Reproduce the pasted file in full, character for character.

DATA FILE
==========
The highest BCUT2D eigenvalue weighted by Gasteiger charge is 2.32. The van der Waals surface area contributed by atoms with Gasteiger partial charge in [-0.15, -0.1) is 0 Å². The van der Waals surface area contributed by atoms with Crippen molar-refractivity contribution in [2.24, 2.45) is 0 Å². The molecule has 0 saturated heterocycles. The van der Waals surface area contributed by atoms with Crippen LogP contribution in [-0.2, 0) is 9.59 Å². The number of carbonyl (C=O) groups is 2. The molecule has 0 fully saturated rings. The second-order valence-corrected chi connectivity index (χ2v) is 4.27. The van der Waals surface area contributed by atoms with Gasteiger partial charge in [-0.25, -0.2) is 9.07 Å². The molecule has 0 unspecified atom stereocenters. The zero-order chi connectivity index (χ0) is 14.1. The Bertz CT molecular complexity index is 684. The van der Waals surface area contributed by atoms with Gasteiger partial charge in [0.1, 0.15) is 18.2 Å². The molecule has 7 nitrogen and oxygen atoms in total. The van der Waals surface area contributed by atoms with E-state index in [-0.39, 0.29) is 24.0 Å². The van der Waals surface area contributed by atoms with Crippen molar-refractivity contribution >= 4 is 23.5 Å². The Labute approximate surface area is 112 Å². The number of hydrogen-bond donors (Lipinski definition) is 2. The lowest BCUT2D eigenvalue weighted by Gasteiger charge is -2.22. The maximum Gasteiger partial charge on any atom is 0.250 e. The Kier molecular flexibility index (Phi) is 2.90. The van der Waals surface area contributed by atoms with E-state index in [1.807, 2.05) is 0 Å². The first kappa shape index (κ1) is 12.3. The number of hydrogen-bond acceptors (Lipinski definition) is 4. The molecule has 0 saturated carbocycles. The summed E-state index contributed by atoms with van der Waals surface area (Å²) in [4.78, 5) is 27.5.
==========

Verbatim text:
The highest BCUT2D eigenvalue weighted by Gasteiger charge is 2.32. The van der Waals surface area contributed by atoms with Gasteiger partial charge in [-0.15, -0.1) is 0 Å². The van der Waals surface area contributed by atoms with Crippen molar-refractivity contribution in [2.24, 2.45) is 0 Å². The molecule has 0 saturated heterocycles. The van der Waals surface area contributed by atoms with Crippen LogP contribution in [-0.2, 0) is 9.59 Å². The number of carbonyl (C=O) groups is 2. The molecule has 0 fully saturated rings. The second-order valence-corrected chi connectivity index (χ2v) is 4.27. The van der Waals surface area contributed by atoms with Gasteiger partial charge in [-0.25, -0.2) is 9.07 Å². The molecule has 0 unspecified atom stereocenters. The zero-order chi connectivity index (χ0) is 14.1. The Bertz CT molecular complexity index is 684. The van der Waals surface area contributed by atoms with Gasteiger partial charge in [0.1, 0.15) is 18.2 Å². The molecule has 7 nitrogen and oxygen atoms in total. The van der Waals surface area contributed by atoms with E-state index in [-0.39, 0.29) is 24.0 Å². The van der Waals surface area contributed by atoms with Crippen molar-refractivity contribution >= 4 is 23.5 Å². The Labute approximate surface area is 112 Å². The number of hydrogen-bond donors (Lipinski definition) is 2. The lowest BCUT2D eigenvalue weighted by Gasteiger charge is -2.22. The maximum Gasteiger partial charge on any atom is 0.250 e. The Kier molecular flexibility index (Phi) is 2.90. The van der Waals surface area contributed by atoms with E-state index in [1.807, 2.05) is 0 Å². The first kappa shape index (κ1) is 12.3. The number of hydrogen-bond acceptors (Lipinski definition) is 4. The molecule has 0 saturated carbocycles. The summed E-state index contributed by atoms with van der Waals surface area (Å²) in [4.78, 5) is 27.5.